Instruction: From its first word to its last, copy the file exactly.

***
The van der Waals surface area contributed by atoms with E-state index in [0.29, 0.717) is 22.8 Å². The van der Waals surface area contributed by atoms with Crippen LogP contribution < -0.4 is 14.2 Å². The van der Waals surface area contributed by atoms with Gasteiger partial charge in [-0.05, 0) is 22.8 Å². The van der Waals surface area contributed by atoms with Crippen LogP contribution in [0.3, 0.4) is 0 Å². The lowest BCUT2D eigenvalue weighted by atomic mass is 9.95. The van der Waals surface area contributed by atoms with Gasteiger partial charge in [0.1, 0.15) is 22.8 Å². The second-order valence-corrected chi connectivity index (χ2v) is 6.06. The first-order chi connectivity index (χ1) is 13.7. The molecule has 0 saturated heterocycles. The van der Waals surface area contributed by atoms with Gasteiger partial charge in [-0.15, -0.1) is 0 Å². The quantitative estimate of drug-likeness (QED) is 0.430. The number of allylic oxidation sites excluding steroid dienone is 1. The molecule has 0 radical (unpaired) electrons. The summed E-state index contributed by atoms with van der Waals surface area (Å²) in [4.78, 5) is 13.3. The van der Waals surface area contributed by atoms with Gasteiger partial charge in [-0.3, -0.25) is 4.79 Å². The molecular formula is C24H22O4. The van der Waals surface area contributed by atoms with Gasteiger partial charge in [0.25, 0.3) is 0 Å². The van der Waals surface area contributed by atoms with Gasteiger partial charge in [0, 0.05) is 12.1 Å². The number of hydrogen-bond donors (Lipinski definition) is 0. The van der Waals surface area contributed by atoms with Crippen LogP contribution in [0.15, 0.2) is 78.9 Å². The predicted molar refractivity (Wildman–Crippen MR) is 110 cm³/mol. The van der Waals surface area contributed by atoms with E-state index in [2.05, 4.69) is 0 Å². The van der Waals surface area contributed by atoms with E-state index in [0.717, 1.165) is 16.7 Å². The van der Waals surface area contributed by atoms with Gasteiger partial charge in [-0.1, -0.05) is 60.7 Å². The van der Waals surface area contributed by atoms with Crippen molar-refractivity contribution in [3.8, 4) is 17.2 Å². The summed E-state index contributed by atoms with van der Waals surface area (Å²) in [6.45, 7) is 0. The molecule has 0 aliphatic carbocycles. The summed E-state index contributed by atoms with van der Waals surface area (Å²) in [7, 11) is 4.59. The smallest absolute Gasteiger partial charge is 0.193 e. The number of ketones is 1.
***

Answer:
The van der Waals surface area contributed by atoms with E-state index in [0.29, 0.717) is 22.8 Å². The van der Waals surface area contributed by atoms with Crippen LogP contribution < -0.4 is 14.2 Å². The van der Waals surface area contributed by atoms with Gasteiger partial charge in [-0.05, 0) is 22.8 Å². The van der Waals surface area contributed by atoms with Crippen LogP contribution in [0.3, 0.4) is 0 Å². The lowest BCUT2D eigenvalue weighted by atomic mass is 9.95. The van der Waals surface area contributed by atoms with Gasteiger partial charge in [0.1, 0.15) is 22.8 Å². The second-order valence-corrected chi connectivity index (χ2v) is 6.06. The first-order chi connectivity index (χ1) is 13.7. The molecule has 0 saturated heterocycles. The van der Waals surface area contributed by atoms with Gasteiger partial charge in [-0.15, -0.1) is 0 Å². The quantitative estimate of drug-likeness (QED) is 0.430. The number of allylic oxidation sites excluding steroid dienone is 1. The molecule has 0 radical (unpaired) electrons. The summed E-state index contributed by atoms with van der Waals surface area (Å²) in [4.78, 5) is 13.3. The van der Waals surface area contributed by atoms with Gasteiger partial charge in [-0.3, -0.25) is 4.79 Å². The molecular formula is C24H22O4. The van der Waals surface area contributed by atoms with Gasteiger partial charge in [0.25, 0.3) is 0 Å². The van der Waals surface area contributed by atoms with Gasteiger partial charge in [0, 0.05) is 12.1 Å². The number of hydrogen-bond donors (Lipinski definition) is 0. The van der Waals surface area contributed by atoms with Crippen LogP contribution in [0.15, 0.2) is 78.9 Å². The predicted molar refractivity (Wildman–Crippen MR) is 110 cm³/mol. The van der Waals surface area contributed by atoms with E-state index in [2.05, 4.69) is 0 Å². The van der Waals surface area contributed by atoms with E-state index in [0.717, 1.165) is 16.7 Å². The van der Waals surface area contributed by atoms with Gasteiger partial charge in [-0.1, -0.05) is 60.7 Å². The van der Waals surface area contributed by atoms with Crippen molar-refractivity contribution in [3.8, 4) is 17.2 Å². The summed E-state index contributed by atoms with van der Waals surface area (Å²) in [6.45, 7) is 0. The molecule has 0 aliphatic carbocycles. The summed E-state index contributed by atoms with van der Waals surface area (Å²) in [7, 11) is 4.59. The smallest absolute Gasteiger partial charge is 0.193 e. The number of ketones is 1.